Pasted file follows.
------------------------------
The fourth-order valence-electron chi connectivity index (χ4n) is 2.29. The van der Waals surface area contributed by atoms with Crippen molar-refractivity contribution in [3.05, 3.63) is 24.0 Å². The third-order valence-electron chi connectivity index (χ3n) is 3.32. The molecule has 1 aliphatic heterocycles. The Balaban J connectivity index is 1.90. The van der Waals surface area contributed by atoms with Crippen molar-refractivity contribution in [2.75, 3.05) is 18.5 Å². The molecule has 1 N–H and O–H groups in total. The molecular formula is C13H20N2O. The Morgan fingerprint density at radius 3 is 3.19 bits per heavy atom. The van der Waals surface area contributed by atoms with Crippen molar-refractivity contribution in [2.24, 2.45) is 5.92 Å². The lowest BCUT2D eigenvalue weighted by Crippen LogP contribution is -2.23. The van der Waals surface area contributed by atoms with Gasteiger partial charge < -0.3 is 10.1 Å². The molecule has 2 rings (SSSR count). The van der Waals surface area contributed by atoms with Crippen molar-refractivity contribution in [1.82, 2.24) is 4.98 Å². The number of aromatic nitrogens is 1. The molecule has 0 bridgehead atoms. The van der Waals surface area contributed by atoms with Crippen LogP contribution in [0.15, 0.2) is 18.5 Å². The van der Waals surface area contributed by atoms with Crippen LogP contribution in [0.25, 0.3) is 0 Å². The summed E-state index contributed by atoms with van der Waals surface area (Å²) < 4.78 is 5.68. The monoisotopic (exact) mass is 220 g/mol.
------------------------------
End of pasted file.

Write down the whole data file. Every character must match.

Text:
The fourth-order valence-electron chi connectivity index (χ4n) is 2.29. The van der Waals surface area contributed by atoms with Crippen molar-refractivity contribution in [3.05, 3.63) is 24.0 Å². The third-order valence-electron chi connectivity index (χ3n) is 3.32. The molecule has 1 aliphatic heterocycles. The Balaban J connectivity index is 1.90. The van der Waals surface area contributed by atoms with Crippen molar-refractivity contribution in [2.75, 3.05) is 18.5 Å². The molecule has 1 N–H and O–H groups in total. The molecular formula is C13H20N2O. The Morgan fingerprint density at radius 3 is 3.19 bits per heavy atom. The van der Waals surface area contributed by atoms with Crippen molar-refractivity contribution in [2.24, 2.45) is 5.92 Å². The lowest BCUT2D eigenvalue weighted by Crippen LogP contribution is -2.23. The van der Waals surface area contributed by atoms with Gasteiger partial charge < -0.3 is 10.1 Å². The molecule has 2 rings (SSSR count). The van der Waals surface area contributed by atoms with Crippen molar-refractivity contribution in [1.82, 2.24) is 4.98 Å². The number of aromatic nitrogens is 1. The molecule has 0 bridgehead atoms. The van der Waals surface area contributed by atoms with Crippen LogP contribution in [0.15, 0.2) is 18.5 Å². The van der Waals surface area contributed by atoms with Crippen LogP contribution in [0.25, 0.3) is 0 Å². The summed E-state index contributed by atoms with van der Waals surface area (Å²) < 4.78 is 5.68. The monoisotopic (exact) mass is 220 g/mol.